NUCLEAR FORCE FOR ELECTRICITY GENERATION
TARIQ AHMED SAEEDI (email@example.com)
Feb 02 - 08, 2009
While electricity generated by nuclear power plant is considered cheapest than that by coal and any other fossil fuel-run production plants, it can become cost effective more than wind electricity depending on the type of nuclear power plant. Tariff determined by Nepra for wind electricity from yet-to-be started Jhimpir, Sindh wind turbines is 12 US cents per Kwh which, albeit, competitive than rate of thermal power may be outshone by cost per unit of sturdy nuclear power plant. "Cost of nuclear electricity is lower than that of thermal-gas and furnace oil and sometimes it looses its commercial viability to sole hydro electricity that is certainly cheapest of all at present," said Waqar Butt, Director General Karachi Nuclear Power Complex citing recent tariff award by Nepra to a Turkish wind power company. "We supply electricity to KESC according to outsourcing price set by it. The price contains recurrent expenditures incurred by the KESC," he said while talking to PAGE.
Condition of nuclear power plant is also an important determinant of output price, he said and adding nuclear power cost varies according to the type of plant. There are pressurized water reactors installed in nuclear facilities of KNPC and Chashma. Normally, nuclear plant has 60 years of life and if cared properly it produces energy up to its capacity. "Nuclear plants inducted in KANUUP have just passed half of its life and are giving adequate production," he said when asked if nuclear plants conditions cause recurrent stoppage of electricity to main grid. 'It is only due to supply line fault that disconnects electricity supply from KANUUP to KESC.' Nuclear plants in US are of 40-year age and still producing energy up to their capacities even after passing of key life span. In this analogy, our facility which is routinely overhauled is just a midway of estimated deadline of decommissioning, he maintained.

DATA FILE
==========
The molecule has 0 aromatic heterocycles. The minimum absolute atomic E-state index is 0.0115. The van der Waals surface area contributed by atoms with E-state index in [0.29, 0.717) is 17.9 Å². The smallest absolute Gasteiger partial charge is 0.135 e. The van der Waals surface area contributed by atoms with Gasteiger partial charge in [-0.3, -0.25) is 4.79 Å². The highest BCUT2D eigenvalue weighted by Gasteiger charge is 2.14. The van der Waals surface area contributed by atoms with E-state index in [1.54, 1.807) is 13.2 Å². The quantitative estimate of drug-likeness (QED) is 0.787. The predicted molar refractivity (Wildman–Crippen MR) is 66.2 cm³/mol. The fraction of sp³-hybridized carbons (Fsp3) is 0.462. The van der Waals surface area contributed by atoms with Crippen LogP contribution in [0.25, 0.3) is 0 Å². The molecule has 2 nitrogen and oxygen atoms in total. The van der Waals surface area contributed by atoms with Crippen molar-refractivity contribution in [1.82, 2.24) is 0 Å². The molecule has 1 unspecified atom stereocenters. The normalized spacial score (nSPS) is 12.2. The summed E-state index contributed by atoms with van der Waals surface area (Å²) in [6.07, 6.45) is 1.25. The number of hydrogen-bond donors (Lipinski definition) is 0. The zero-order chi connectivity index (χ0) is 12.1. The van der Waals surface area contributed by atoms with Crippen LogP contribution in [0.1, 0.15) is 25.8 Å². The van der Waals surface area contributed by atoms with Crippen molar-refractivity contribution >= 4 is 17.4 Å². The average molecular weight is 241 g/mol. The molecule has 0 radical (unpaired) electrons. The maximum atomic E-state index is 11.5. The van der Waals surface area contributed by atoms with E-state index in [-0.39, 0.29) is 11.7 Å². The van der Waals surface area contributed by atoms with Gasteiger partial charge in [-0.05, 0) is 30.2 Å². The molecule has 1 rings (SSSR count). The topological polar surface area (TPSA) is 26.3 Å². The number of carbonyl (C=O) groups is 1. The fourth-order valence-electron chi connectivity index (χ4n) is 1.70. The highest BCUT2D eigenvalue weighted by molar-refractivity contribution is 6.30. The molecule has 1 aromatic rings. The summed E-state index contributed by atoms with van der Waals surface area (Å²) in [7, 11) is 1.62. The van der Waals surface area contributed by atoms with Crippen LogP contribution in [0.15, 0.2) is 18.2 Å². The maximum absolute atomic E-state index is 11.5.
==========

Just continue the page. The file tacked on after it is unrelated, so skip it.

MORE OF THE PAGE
Despite that nuclear energy has conditioned cost effectiveness, it is long period required to make nuclear facility fully functional that puts it under shadow of long term solutions of electricity shortfall in the country. It takes at least whole six years to set up a nuclear plant, revealed Waqar. When asked about the status of new plant to be planned beside present nuclear facility in Karachi, he said the plan had been deferred for the time being. Two nuclear plants are to be established in Punjab. Once operational these will add cumulatively 680MW electricity to grid. Each with a capacity of 340 MW will have production more than Chashma-1-nuclear plant that is reportedly generating 300MW electricity. Postponement of plan is attributed to these prospective plants as it is not feasible to carry along construction of plants at different locations simultaneously, he said. Currently, Pakistan is getting nuclear energy from two nuclear facilities, he said when asked about total operational plants in the country.